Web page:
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IRRATIONAL

Indian stock markets are going up when the economy is sliding down

Stock market-Rally-Economic slowdown
REUTERS/Francis Mascarenhas
The inevitable fall.
  • Prathamesh Mulye
By Prathamesh Mulye

Writer, banking and economy

The performance of India’s stock markets in recent weeks has proved, yet again, that there is little connection between what happens to the real economy and how investors bet on shares.

Today (June 18), BSE’s benchmark 30-stock Sensex ended above the 34,000-mark, rising by 700 points, while NSE’s Nifty 50 index breached 10,000 points, rallying by around 200 points.

The stocks are surging even as the Indian economy is headed in the opposite direction.

Investors seem to be hoping for pent up demand and loose monetary policy to boost industries as India eases what was one of the most stringent lockdowns in the world. “Investors are banking on a global economic recovery, fuelled by central bank policy measures to support the respective economies,” said Vinod Nair, head of research, Kochi-based Geojit Financial Services in a note on June 5.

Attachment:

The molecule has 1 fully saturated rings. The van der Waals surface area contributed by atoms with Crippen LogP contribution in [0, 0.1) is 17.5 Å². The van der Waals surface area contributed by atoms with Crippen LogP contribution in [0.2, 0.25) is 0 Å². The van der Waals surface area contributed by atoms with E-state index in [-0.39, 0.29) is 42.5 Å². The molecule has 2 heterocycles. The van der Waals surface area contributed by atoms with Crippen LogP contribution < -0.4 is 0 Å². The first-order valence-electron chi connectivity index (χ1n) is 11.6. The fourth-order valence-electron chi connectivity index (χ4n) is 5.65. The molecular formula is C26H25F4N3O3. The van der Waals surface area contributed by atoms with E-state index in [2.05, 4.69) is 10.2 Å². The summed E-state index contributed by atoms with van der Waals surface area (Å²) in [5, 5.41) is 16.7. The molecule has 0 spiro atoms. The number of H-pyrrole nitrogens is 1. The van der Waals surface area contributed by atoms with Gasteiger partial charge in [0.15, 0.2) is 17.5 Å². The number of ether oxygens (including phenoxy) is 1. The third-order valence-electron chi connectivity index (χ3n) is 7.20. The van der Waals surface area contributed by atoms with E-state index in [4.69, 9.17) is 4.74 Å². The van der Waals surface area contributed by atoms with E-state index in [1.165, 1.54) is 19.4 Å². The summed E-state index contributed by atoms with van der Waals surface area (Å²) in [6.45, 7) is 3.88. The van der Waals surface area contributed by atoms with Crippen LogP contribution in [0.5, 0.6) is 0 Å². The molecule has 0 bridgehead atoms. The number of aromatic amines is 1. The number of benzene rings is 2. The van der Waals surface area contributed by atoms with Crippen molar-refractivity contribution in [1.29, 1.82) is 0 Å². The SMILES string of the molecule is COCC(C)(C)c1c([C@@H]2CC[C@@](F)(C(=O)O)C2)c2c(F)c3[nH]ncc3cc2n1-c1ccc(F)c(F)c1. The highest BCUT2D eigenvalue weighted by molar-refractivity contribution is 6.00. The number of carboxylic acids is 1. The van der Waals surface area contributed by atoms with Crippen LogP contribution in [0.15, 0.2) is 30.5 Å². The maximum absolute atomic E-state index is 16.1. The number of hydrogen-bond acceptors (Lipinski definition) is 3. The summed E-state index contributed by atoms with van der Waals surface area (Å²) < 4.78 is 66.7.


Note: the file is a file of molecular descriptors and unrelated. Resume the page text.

Meanwhile, India’s GDP growth slowed down to 3.1% in the January-March quarter. The Covid-19-triggered lockdown, which started on March 25 and is now being lifted in phases, is expected to have crippled the economy further.

Manufacturing and service sectors in the country are facing their worst nightmare, drastically contracting in April and May.

“With economic output set to fall enormously in the first half of 2020, it is clear that the recovery to pre-Covid-19 levels of GDP is going to be very slow,” said Joe Hayes, an economist at IHS Markit.

The government’s $266 billion pandemic relief package hasn’t instilled much confidence in credit rating agencies and economic forecasters.

On June 1, Moody’s downgraded the country to the lowest investment grade, which is just one step above junk status. Other rating agencies, too, aren’t optimistic about the Indian economy in the financial year 2021.

Now, analysts believe the stock market’s “irrational exuberance” may get a much-needed reality check once companies start posting their earnings for the months when the country was under lockdown.

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